NEWS Renegade: How ‘The Hunger Games in the Highlands’ became the new BBC hit | Reality TV

DingDubbed The Highland Hunger Games, the BBC One psychological reality show Renegade has become a huge hit with audiences and has sparked interest in Scottish castles and filming locations.

This week, the dark drama starring Claudia Winkelmann was second only to the World Cup and the Meghan and Harry documentary on Twitter. It encouraged more young viewers to sign up for BBC iPlayer than any other program outside the Qatar Championships and achieved a larger audience share than EastEnders.

Meanwhile, staff at Ardross Castle, the 19th-century baronial-style castle that produced the UK and US versions of the show, reported weddings and corporate events “getting in touch with a lot of people” and “very busy” venues.

Situated on the banks of the River Alness, north of Inverness, the 100-acre castle is closed to the public and can be used for corporate events such as weddings and team-building. It was originally built as a hunting lodge by the 1st Duke of Sutherland in the late 1700s, but was converted by Alexander Ross for Sir Alexander Matheson with towers and turrets. It is now owned by the McTaggart family.

Adros Castle was used as a base for the show, and 22 strangers came here hoping to share the £120,000 prize. These include three “traitors” chosen by Winkelmann, who try to avoid detection while each night choosing one of the others (aka “the faithful”) to commit murder. Believers must figure out who the traitors are before they are killed.

The power of ‘TV tours’, with viewers wanting to visit the locations of TV series such as Downton Abbey and Peaky Blinders, has increased interest in visiting Highclere Castle and Birmingham.

Jenni Steele, film and creative industries manager at VisitScotland, said: “Research shows that one in five tourists is inspired to travel after seeing a destination on film or on TV.” and showcased the region to viewers and potential visitors from across the United States.

The traitors captivated viewers, earning 4 million viewers for the first episode on Nov. 29 and drawing comparisons to “Bad Nick” Bateman in Big Brother’s first season.

Adros Castle, Scotland.
Adros Castle, Scotland, where The Traitor was filmed. Photo: Peter Jolly/Shutterstock

Stephen Lambert, whose company Studio Lambert produces UK and US versions as well as hits Gogglebox, The Circle and Race Across the World, told the Guardian that his team discovered the Dutch original (created by TV producer Marc Pos, who worked on the original Dutch Big Brother and Eurovision) and acquired the rights to produce both shows, which they produced sequentially at Ardross six months ago.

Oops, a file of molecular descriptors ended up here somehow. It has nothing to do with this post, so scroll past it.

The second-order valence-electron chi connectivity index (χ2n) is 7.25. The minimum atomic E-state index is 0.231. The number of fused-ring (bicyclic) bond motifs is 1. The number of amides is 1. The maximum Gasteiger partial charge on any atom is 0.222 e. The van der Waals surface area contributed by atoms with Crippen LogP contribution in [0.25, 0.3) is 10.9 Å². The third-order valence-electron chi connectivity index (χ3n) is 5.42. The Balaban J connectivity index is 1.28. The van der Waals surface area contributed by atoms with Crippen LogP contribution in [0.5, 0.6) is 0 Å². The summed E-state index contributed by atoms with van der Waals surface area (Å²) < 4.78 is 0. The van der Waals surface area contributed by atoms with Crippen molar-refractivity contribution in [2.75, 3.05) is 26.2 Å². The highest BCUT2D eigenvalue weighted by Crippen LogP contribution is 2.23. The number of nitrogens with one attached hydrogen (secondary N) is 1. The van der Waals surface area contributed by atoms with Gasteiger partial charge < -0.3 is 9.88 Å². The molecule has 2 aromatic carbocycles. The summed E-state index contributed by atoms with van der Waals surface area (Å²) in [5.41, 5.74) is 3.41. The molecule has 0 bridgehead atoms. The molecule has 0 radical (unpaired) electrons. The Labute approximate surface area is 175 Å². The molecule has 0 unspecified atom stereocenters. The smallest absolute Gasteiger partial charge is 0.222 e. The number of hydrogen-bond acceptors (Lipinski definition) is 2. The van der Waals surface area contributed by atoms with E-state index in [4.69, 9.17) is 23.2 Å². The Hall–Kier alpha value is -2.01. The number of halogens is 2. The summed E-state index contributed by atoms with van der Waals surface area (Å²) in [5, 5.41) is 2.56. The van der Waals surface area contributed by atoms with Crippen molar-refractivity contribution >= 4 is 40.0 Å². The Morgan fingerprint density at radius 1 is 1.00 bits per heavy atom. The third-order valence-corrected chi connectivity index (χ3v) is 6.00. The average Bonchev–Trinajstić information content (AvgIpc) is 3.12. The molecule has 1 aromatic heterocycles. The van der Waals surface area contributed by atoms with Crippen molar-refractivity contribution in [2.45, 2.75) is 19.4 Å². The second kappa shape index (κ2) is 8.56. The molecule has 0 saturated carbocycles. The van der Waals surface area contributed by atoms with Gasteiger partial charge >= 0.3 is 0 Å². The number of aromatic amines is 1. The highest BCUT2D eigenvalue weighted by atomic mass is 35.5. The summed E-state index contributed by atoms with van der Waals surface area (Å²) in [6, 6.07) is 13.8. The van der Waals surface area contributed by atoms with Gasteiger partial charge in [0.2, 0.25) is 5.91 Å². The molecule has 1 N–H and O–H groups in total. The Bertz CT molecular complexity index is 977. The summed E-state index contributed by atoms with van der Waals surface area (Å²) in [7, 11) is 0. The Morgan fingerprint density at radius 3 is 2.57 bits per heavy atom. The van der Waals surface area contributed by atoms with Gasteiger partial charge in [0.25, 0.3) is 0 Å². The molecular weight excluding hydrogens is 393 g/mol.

“I can’t think of a reality TV show like this in terms of sets and presentation,” Lambert said. “It talks about the fact that people were murdered… [the traitors] Wearing a cloak with lots of burning fire makes it unique. Most reality TV tends to be set in a contemporary setting, and this clearly evokes the past in some way. “

He added: “The format builds up the tension,” which is “brutal,” and “because we know who the traitors are, it’s more interesting. It’s clear there’s more and more paranoia, and they’re taking it all very seriously, Because it’s intense and it’s a jackpot.”

His colleagues Mike Cotton and Tim Harcourt chose Ardross Castle because the Dutch version had one, the BBC wanted to shoot in Scotland, and Ardoss had the “round table hall” — It’s “the heart of the show” and where contestants drive out people they consider traitors.

The show, which will continue to run three nights a week on BBC One until the finale on December 22, said the BBC’s head of unscripted Kate Phillips said it appealed to audiences who wanted “something fresh and exciting”, echoing “a politically charged summer”.

“People want to talk about something escapist; we’re going through tough times right now [and] Sometimes when you get bad news, you want something escapist, glorious and totally immersive. “

Phillips said the show’s “utter unpredictability and twists and turns,” combined with its unique “melodramatic” feel, flaming torches, atmospheric music, already on Spotify, and Winkman — who knows she’s interested in humans Behavioral interest and asking to host – is part of its appeal.

Winkleman describes her outfits, which include Celtic labels such as Brora, as “a cross between Princess Anne, Ronnie Corbett and Madonna meets Guy Ritchie”, which has inspired some viewers to ask them to have their own social media account.

Renegade’s success is part of a trend toward high-concept reality TV. Reality veterans Big Brother and Survivor will be rebooted for modern audiences in the UK next year, but Studio Lambert is working on a new reality series called Rise and Fall that will focus on the imbalance of power in society.

Lambert said: “I think something like Rise & Fall … is a way of doing entertainment, but … focusing on power and inequality. If we achieve this in the way we want, we will talk about Something about our time.”

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